So, the best thing I purchased in quarantine was the cold brew maker that lives in my fridge now, but the second best thing I picked up was Joshua McFadden’s cookbook Six Seasons: A New Way With Vegetables. It’s a rare cookbook where I want to make literally every recipe in it, and I’ve already given it to more than a few friends as gifts. I’m a big fan of McFadden’s approach to cooking (the book is veggie-focused, but not strictly vegetarian – there’s a killer lamb stew with eggplant, among other meat-y recipes), and I’m eagerly awaiting his second book out this fall on cooking/baking with whole grains.
All of this to say that I checked out a recipe he developed for All-Clad last month and it was a disappointment. I don’t put the blame entirely with him – this probably passed through editors and assistants and somewhere along the way, a bunch of the helpful information I expect from a recipe went missing (and I had 18 muffins worth of batter for a recipe that said it would make 12). I’m a skilled enough baker to have survived this Bake-Off Technical Challenge-level starkness in the recipe, but I wanted to make it better for the bakers that came after me. Here’s my take on how this should go.
Cranberry Carrot-Cake Muffins
adapted from Joshua McFadden's recipe for All-Clad
- 2½ cups all-purpose flour (300 g)
- ½ cup brown sugar (107 g)
- ¾ cup granulated sugar (150 g)
- 1 tsp baking soda
- 1 tsp baking powder
- 2 tsp ground ginger
- 2 tsp ground cinnamon
- 1 tsp ground nutmeg
- 2 tsp salt
- 2 large eggs
- ½ cup extra-virgin olive oil
- 1 cup water
- 1 cup grated carrots (99 g)
- 1 cup fresh or frozen cranberries (99 g)
- ½ cup crystallized ginger (92 g)
- 12 oz cream cheese softened
- 3 tsp vanilla extract
- 2 tbsp honey
Preheat your oven to 400 F. Grease a 12-well muffin tin with butter or cooking spray.
In a small bowl, combine the cream cheese, vanilla, and honey until smooth. Set aside.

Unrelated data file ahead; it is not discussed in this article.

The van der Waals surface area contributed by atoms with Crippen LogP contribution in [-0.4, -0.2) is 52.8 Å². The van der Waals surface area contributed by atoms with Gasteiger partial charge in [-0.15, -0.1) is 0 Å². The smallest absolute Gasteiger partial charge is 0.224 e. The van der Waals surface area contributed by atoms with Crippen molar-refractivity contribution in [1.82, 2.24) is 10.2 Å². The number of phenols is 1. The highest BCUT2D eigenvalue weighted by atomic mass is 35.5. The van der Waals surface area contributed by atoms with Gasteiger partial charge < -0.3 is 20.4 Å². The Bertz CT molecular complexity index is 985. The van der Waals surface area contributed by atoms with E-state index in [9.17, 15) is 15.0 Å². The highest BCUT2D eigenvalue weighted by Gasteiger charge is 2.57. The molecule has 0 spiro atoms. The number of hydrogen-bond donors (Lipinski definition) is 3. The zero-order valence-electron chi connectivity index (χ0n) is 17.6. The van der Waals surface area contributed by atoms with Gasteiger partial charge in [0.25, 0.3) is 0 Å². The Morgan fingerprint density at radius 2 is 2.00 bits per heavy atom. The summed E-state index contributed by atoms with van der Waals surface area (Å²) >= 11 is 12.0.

In a large bowl, whisk together the flour, both sugars, baking soda, baking powder, ground ginger, cinnamon, nutmeg, and salt.
In another small bowl, whisk together the eggs, water, and olive oil.
Make a well in the middle of the dry ingredients in the large bowl and add your wet ingredients. Mix together until dry ingredients are fully moistened and no dry spots remain.
Fold in the carrots, cranberries, and crystalized ginger.
Fill each well of the muffin tin with about 3 Tbsp of batter, then top with a large spoonful of cream cheese mixture on the center.
Bake, checking around the 18-22 minute mark with a toothpick. If the toothpick comes out clean, they are done. Cool on a rack and enjoy.
These are a recipe from Flour, a local bakery. I make them better because the cookie is smaller and the glaze has more lime juice so there’s more of an interplay between sweet and sour.
Flour often makes two of these into an oreo/moon pie sort of a deal with some creme in the middle. You could do that too, if you wanted.
This makes 28-32 cookies
for the cookies:
- 2 sticks unsalted butter, at room temperature
- 3/4 cup + 2 Tbsp (175 grams) granulated sugar
- 2 tablespoons finely grated lime zest (about 4 limes)
- 2 eggs
- 1 tsp vanilla extract
- 2 cups (280 grams) all-purpose flour
- 1/2 cup (100 grams) medium-coarse yellow cornmeal
- 2 tsp baking powder
- 1/2 tsp kosher salt
for the glaze:
- 1 cup (140 grams) powdered sugar
- 3 tablespoons lime juice
- 1 1/2 tsp finely grated lime zest (1-2 limes)
- Position a rack in the center of your oven and preheat the oven to 350F
- Using a stand mixer fitted with the paddle attachment (or a handheld mixer), cream together the butter and granulated sugar on medium speed for about 5 minutes (10 minutes with a handheld mixer). Yes, that’s a long time, you want this to get super light and fluffy. Stop the mixer a few times and use a rubber spatula to scrape the sides and bottom of the bowl and the paddle to release any clinging butter and sugar.
- Add the lime zest and beat on medium speed for about 1 minute to release the lime flavor. Add the eggs and vanilla and continue to beat on medium speed for 2-3 minutes, or until thoroughly combined. Scrape the bowl and paddle again to ensure the eggs are fully incorporated.
- In a small bowl, stir together the flour, cornmeal, baking powder, and salt. With your mixer on low speed, slowly add the flour mixture to the butter-sugar mixture and then mix until the flour is completely incorporated and the dough is evenly mixed.
- Drop the dough into 2 Tbsp portions (I use a medium-sized cookie scoop for this) onto a parchment-lined baking sheet, spacing them about 2 inches apart. Flatten each ball slightly with the palm of your hand.
- Bake for about 17-18 minutes, or until the cookies are pale brown on the edges and just firm to the touch in the center. Be sure not to overbake the cookies until the tops are browned.
- Let cool on the baking sheet for 15-20 minutes, then transfer to a cooling rack to cool to room temperature for glazing. If the cookies are too warm, your glaze won’t stick.